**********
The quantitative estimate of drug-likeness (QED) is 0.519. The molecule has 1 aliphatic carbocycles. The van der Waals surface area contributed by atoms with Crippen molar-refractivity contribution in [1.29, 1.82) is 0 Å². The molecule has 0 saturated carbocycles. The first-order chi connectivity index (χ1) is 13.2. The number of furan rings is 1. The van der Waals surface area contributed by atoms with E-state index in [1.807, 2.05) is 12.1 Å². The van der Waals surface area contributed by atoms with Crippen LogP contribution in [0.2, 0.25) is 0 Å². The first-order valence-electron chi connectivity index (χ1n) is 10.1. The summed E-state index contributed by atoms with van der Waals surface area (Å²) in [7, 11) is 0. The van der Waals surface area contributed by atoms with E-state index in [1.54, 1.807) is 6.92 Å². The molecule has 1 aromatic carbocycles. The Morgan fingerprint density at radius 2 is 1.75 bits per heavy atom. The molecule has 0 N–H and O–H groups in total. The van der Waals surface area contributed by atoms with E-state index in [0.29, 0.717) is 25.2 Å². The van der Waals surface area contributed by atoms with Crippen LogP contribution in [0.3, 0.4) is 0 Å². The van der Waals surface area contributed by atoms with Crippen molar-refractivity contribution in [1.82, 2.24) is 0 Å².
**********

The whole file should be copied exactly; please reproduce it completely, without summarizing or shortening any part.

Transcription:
The quantitative estimate of drug-likeness (QED) is 0.519. The molecule has 1 aliphatic carbocycles. The van der Waals surface area contributed by atoms with Crippen molar-refractivity contribution in [1.29, 1.82) is 0 Å². The molecule has 0 saturated carbocycles. The first-order chi connectivity index (χ1) is 13.2. The number of furan rings is 1. The van der Waals surface area contributed by atoms with E-state index in [1.807, 2.05) is 12.1 Å². The van der Waals surface area contributed by atoms with Crippen LogP contribution in [0.2, 0.25) is 0 Å². The first-order valence-electron chi connectivity index (χ1n) is 10.1. The summed E-state index contributed by atoms with van der Waals surface area (Å²) in [7, 11) is 0. The van der Waals surface area contributed by atoms with E-state index in [1.54, 1.807) is 6.92 Å². The molecule has 1 aromatic carbocycles. The Morgan fingerprint density at radius 2 is 1.75 bits per heavy atom. The molecule has 0 N–H and O–H groups in total. The van der Waals surface area contributed by atoms with E-state index in [0.29, 0.717) is 25.2 Å². The van der Waals surface area contributed by atoms with Crippen LogP contribution in [0.3, 0.4) is 0 Å². The van der Waals surface area contributed by atoms with Crippen molar-refractivity contribution in [1.82, 2.24) is 0 Å².